A great answer on quora on life lessons.

While playing guitar I remembered an old site I learned quite a bit from: Unfortunately it’s no longer around anymore. However, it’s still available on archive.og.

Found – A great well organized and easy to navigate reference guide for web api’s. Much easier to find and browse information than most of the official specs.

Watched this very funny animated short: Johnny Express

Feast your eyes on a live hd view of the Earth from the ISS.

Scripting visual effects for video with BASH, FFMPEG, Script-FU & GIMP filters

Recently I’ve been working on an animated music video for Mammoth Life. The concept involves creating a wax-crayon hand drawn look while mixing live action video with 2d animation. For the live action footage I needed to find a way to process it to make it appear as if it were hand drawn with crayons. Using a combination of FFMPEG and GIMP and some BASH scripting I’ve been able to come up with a pretty solid effects pipeline. I’ll take you through my process so you can process your video’s through GIMP too.

You may need at least a little familiarity with the command line, FFMPEG and GIMP scripting to follow along.

First, I’ll cut the video down to a decent length for this demo. I’ll be using the public domain cinematic masterpiece known as ‘Santa Clause Conquers The Martians’, available here:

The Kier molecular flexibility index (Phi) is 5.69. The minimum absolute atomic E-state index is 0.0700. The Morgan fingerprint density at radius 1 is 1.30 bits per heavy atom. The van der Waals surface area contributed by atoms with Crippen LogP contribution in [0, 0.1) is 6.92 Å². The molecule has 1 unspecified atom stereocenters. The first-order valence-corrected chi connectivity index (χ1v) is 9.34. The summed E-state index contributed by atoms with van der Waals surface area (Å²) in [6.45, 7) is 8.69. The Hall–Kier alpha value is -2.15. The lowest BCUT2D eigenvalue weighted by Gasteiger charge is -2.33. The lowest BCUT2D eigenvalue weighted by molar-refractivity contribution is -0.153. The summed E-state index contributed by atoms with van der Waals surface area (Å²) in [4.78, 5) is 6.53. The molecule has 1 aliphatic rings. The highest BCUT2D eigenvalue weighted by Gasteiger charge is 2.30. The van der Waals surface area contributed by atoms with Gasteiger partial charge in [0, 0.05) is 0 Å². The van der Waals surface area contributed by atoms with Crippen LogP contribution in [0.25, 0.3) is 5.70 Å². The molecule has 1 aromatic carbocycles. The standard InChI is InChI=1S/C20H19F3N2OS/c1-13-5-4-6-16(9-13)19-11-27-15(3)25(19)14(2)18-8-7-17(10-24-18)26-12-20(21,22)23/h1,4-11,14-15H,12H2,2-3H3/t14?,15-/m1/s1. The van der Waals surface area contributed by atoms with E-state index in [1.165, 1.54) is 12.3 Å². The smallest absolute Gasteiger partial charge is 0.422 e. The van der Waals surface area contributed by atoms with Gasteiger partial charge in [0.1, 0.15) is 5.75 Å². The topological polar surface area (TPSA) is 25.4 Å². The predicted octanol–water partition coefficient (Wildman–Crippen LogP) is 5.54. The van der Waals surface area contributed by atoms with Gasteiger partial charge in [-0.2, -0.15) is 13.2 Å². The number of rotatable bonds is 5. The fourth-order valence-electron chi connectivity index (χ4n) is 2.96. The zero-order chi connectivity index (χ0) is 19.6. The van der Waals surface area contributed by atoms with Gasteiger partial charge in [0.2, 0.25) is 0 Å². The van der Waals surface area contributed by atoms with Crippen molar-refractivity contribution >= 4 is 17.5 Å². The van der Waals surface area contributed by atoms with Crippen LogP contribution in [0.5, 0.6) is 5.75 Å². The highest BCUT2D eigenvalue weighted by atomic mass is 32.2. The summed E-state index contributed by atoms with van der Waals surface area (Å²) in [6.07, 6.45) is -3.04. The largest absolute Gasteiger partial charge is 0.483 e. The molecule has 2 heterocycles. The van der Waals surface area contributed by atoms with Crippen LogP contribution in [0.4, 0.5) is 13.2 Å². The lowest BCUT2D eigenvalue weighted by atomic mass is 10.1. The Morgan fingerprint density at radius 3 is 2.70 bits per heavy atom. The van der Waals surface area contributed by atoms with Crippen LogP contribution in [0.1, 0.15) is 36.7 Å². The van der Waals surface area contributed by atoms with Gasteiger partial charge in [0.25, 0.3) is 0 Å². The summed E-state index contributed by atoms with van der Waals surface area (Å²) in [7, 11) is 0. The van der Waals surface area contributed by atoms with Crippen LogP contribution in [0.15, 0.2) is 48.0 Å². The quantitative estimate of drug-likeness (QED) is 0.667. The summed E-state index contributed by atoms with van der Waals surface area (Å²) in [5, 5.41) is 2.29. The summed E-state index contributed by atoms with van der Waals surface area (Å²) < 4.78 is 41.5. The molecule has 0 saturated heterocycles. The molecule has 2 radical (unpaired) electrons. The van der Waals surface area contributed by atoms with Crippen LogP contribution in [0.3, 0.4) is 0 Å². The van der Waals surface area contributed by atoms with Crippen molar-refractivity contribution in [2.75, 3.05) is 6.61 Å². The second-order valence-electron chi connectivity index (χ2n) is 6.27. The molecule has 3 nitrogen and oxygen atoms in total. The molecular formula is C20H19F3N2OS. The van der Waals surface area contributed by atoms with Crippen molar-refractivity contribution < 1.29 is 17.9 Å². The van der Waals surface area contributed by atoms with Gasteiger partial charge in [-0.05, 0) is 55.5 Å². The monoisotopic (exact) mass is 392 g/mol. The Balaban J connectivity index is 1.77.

I’ve chosen to extract a particularly tense moment in the movie from 1:09:48 – 1:10:22. We can do that with FFMPEG like so:

ffmpeg -ss 01:09:53 -t 00:00:29 -i santa_claus_conquers_the_martians.mp4 -vcodec copy -acodec copy santa_hostage.mp4

What we’re doing here is saying starting at 1:09:48, we take 29 seconds and copy to the new file ‘santa_hostage.mp4’ without reencoding.

Next, we’ll pull out a frame from the video so we can figure out what filters we need to run on the video frames to get the effect we want. I want one frame from 2 seconds after the start of the video and my source video is 640×480, so we do something like this:

ffmpeg -ss 2 -i santa_hostage.mp4 -t 1 -s 640x480 -f image2 single.jpg
Screenshot of movie
Images of Martians, direct from the Mars Curiosity Rover

I’ve already got a workflow for the crayon effect, so I want to try a new one with this video. There’s a cool effect in G’MIC (available as a plug-in for GIMP here: called ‘Graphic novel’. Applying it straight to the image gives us a cool effect, but it looks a little rough due to the blockiness of the video. To remedy this I applied a 6px Gaussian blur first before applying the G’MIC effect. I think it improved it enough for our purposes.

Before and After
Half of a Martian shirt. Before and after ironing.

We could go crazy and layer other textures on or run it through more filters, but I like this as it is, so let’s get to scripting.

Processed Image
Martians – The Graphic Novel

Before we start let’s define exactly what we want to do:

  1. Extract all the frames out of the video
  2. Apply a Gaussian blur of 6 pixels followed by the Graphic novel preset on the G’MIC plug-in.
  3. Compile all the frames back into a video
  4. Add audio from original video back into new video

I’m going to start small by only extracting a few frames to start and only take 6 frames per a second so I can also achieve a choppy/jerky effect. Once the GIMP script is finished we’ll be able to go back and process the whole video.

ffmpeg -i santa_hostage.mp4 -r 6 -t 1 -s 640x480 image%3d.png

The -r 6 indicates we only want 6 frames per second and image%3d.png means the images will be spit out numbered from 001 – 006.